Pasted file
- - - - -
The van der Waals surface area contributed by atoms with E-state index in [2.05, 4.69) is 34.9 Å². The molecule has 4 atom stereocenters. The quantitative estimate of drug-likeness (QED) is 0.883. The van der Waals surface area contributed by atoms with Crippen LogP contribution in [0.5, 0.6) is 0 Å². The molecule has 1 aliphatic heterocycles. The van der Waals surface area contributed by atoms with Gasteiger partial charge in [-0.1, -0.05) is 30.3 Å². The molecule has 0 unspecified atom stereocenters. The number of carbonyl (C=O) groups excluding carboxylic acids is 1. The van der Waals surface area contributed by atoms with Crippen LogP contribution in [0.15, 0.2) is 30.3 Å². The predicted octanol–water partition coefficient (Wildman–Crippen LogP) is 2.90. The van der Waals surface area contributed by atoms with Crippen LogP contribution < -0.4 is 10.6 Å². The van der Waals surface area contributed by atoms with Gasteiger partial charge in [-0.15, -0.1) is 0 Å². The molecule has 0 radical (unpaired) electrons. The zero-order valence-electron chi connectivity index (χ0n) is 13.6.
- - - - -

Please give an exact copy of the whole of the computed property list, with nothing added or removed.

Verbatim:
The van der Waals surface area contributed by atoms with E-state index in [2.05, 4.69) is 34.9 Å². The molecule has 4 atom stereocenters. The quantitative estimate of drug-likeness (QED) is 0.883. The van der Waals surface area contributed by atoms with Crippen LogP contribution in [0.5, 0.6) is 0 Å². The molecule has 1 aliphatic heterocycles. The van der Waals surface area contributed by atoms with Gasteiger partial charge in [-0.1, -0.05) is 30.3 Å². The molecule has 0 unspecified atom stereocenters. The number of carbonyl (C=O) groups excluding carboxylic acids is 1. The van der Waals surface area contributed by atoms with Crippen LogP contribution in [0.15, 0.2) is 30.3 Å². The predicted octanol–water partition coefficient (Wildman–Crippen LogP) is 2.90. The van der Waals surface area contributed by atoms with Crippen LogP contribution < -0.4 is 10.6 Å². The van der Waals surface area contributed by atoms with Gasteiger partial charge in [-0.15, -0.1) is 0 Å². The molecule has 0 radical (unpaired) electrons. The zero-order valence-electron chi connectivity index (χ0n) is 13.6.